On November 28, 1905, the schooner-barge called the Madeira was making one of its routine trips on Lake Superior, the undertow of the steamer William Edenborn, and found itself in the middle of a violent storm. Winds were blowing around 70 to 80 miles per hour with swells significantly larger than ships of the time could handle. The captain of the steamer that was towing the Madeira quickly realized he could not fight it and cut the Madeira loose.
Shortly after the Madeira had been cut loose, it crashed into the cliff named Gold Rock (pictured above). One of the crewmen was able to jump to safety, bringing along eight others of his crew. Two days later, the tugboat Edna G was able to rescue the remaining stranded crewmen and bring them to safety. Only one of the men aboard the ship went down with it. The brutal storm, which became known as the Mataafa Storm, damaged over twenty other vessels on Lake Superior over its duration. This ultimately led to the creation of the Split Rock Lighthouse to aide with traveling through these storms.
In 1955, divers first explored the Madeira Shipwreck but found no treasure on board. A salvage company soon followed and were able to remove the anchors and the ship’s wheel, which was eventually sold to the Split Rock Trading Post. The anchor can be seen today outside the visitor center at Split Rock Lighthouse State Park.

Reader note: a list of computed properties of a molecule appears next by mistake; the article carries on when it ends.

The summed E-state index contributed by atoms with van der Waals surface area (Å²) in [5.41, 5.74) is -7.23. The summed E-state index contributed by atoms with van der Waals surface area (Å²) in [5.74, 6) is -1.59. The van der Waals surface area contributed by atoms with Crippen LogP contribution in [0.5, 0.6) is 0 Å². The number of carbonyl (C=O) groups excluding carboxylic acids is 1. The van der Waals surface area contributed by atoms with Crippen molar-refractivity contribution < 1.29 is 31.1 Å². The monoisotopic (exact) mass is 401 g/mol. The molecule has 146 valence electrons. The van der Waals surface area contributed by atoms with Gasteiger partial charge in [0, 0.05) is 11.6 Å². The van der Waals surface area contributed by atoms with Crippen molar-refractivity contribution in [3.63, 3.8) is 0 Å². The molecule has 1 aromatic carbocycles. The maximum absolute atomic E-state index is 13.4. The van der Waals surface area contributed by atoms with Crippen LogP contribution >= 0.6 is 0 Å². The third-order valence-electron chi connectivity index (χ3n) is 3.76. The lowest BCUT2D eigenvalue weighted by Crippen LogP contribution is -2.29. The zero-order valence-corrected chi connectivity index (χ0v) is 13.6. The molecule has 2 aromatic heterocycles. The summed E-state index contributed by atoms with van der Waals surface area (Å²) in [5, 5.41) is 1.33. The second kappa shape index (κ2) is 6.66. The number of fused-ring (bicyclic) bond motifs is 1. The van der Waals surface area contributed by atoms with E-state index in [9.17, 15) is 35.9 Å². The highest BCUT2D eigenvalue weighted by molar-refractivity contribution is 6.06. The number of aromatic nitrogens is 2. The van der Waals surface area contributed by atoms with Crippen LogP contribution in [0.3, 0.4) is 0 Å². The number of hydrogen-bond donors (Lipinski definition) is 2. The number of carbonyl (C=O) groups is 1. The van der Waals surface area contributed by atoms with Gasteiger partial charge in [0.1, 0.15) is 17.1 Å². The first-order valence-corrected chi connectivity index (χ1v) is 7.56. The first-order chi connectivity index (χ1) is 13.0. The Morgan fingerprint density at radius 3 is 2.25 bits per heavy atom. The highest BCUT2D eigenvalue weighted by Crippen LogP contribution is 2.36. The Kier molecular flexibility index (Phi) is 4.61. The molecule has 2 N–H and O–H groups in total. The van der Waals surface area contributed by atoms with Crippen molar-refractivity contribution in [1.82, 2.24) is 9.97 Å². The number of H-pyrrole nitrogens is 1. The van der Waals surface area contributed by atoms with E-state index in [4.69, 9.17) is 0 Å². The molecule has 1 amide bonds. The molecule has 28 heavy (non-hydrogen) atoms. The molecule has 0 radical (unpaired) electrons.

Despite all the dismantling of the ship, today the Madeira Shipwreck still lies at the bottom of the lake and is often investigated by divers from around the world. A special diver parking lot has even been provided for shore diving (located north of the Split Rock Lighthouse State Park main entrance on MN-61). Even if you’re not into diving, it’s worth driving to the parking lot. Sometimes on a sunny day, the wreck can be seen from the surrounding cliffs.